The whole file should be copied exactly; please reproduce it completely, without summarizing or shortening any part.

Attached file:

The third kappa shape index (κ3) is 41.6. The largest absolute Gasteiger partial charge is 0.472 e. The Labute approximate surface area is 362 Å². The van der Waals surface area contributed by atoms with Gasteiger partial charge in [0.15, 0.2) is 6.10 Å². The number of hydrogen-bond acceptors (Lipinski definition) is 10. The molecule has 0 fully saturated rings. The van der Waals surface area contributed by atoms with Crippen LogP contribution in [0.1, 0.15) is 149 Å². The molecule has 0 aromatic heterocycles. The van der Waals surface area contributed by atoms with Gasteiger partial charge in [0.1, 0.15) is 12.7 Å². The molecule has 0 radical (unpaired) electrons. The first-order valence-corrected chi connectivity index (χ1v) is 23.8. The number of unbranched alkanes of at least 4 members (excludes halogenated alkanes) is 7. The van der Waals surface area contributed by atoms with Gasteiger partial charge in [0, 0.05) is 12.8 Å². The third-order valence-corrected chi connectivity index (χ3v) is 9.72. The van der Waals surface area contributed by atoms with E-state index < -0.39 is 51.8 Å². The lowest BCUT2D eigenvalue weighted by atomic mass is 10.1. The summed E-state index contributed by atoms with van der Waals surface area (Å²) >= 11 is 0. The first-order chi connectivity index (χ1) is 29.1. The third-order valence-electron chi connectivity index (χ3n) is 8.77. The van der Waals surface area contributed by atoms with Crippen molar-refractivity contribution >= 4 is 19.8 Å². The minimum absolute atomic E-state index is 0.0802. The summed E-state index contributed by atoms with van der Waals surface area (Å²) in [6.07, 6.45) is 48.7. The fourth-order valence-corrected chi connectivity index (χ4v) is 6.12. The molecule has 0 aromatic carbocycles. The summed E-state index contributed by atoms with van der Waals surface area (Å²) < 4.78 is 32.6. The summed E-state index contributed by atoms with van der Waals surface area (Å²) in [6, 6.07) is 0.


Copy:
The third kappa shape index (κ3) is 41.6. The largest absolute Gasteiger partial charge is 0.472 e. The Labute approximate surface area is 362 Å². The van der Waals surface area contributed by atoms with Gasteiger partial charge in [0.15, 0.2) is 6.10 Å². The number of hydrogen-bond acceptors (Lipinski definition) is 10. The molecule has 0 fully saturated rings. The van der Waals surface area contributed by atoms with Crippen LogP contribution in [0.1, 0.15) is 149 Å². The molecule has 0 aromatic heterocycles. The van der Waals surface area contributed by atoms with Gasteiger partial charge in [0.1, 0.15) is 12.7 Å². The molecule has 0 radical (unpaired) electrons. The first-order valence-corrected chi connectivity index (χ1v) is 23.8. The number of unbranched alkanes of at least 4 members (excludes halogenated alkanes) is 7. The van der Waals surface area contributed by atoms with Gasteiger partial charge in [0, 0.05) is 12.8 Å². The third-order valence-corrected chi connectivity index (χ3v) is 9.72. The van der Waals surface area contributed by atoms with E-state index < -0.39 is 51.8 Å². The lowest BCUT2D eigenvalue weighted by atomic mass is 10.1. The summed E-state index contributed by atoms with van der Waals surface area (Å²) >= 11 is 0. The first-order chi connectivity index (χ1) is 29.1. The third-order valence-electron chi connectivity index (χ3n) is 8.77. The van der Waals surface area contributed by atoms with Crippen molar-refractivity contribution >= 4 is 19.8 Å². The minimum absolute atomic E-state index is 0.0802. The summed E-state index contributed by atoms with van der Waals surface area (Å²) in [6.07, 6.45) is 48.7. The fourth-order valence-corrected chi connectivity index (χ4v) is 6.12. The molecule has 0 aromatic carbocycles. The summed E-state index contributed by atoms with van der Waals surface area (Å²) < 4.78 is 32.6. The summed E-state index contributed by atoms with van der Waals surface area (Å²) in [6, 6.07) is 0.